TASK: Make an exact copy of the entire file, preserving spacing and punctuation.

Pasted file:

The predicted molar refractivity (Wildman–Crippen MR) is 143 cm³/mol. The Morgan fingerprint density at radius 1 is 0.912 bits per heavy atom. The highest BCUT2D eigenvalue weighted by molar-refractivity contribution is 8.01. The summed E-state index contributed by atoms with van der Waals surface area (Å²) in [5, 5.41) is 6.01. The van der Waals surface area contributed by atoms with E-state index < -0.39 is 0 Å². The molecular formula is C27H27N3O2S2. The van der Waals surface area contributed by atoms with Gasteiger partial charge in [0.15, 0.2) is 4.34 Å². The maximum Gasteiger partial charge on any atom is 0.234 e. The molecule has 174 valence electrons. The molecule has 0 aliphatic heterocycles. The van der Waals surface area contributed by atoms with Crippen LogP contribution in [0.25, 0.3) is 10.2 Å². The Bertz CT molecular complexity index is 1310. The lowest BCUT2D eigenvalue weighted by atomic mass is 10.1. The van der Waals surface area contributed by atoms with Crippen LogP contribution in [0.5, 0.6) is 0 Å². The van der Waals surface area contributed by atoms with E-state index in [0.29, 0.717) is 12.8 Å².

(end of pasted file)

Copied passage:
The predicted molar refractivity (Wildman–Crippen MR) is 143 cm³/mol. The Morgan fingerprint density at radius 1 is 0.912 bits per heavy atom. The highest BCUT2D eigenvalue weighted by molar-refractivity contribution is 8.01. The summed E-state index contributed by atoms with van der Waals surface area (Å²) in [5, 5.41) is 6.01. The van der Waals surface area contributed by atoms with E-state index < -0.39 is 0 Å². The molecular formula is C27H27N3O2S2. The van der Waals surface area contributed by atoms with Gasteiger partial charge in [0.15, 0.2) is 4.34 Å². The maximum Gasteiger partial charge on any atom is 0.234 e. The molecule has 174 valence electrons. The molecule has 0 aliphatic heterocycles. The van der Waals surface area contributed by atoms with Crippen LogP contribution in [0.25, 0.3) is 10.2 Å². The Bertz CT molecular complexity index is 1310. The lowest BCUT2D eigenvalue weighted by atomic mass is 10.1. The van der Waals surface area contributed by atoms with Crippen LogP contribution in [0.5, 0.6) is 0 Å². The van der Waals surface area contributed by atoms with E-state index in [0.29, 0.717) is 12.8 Å².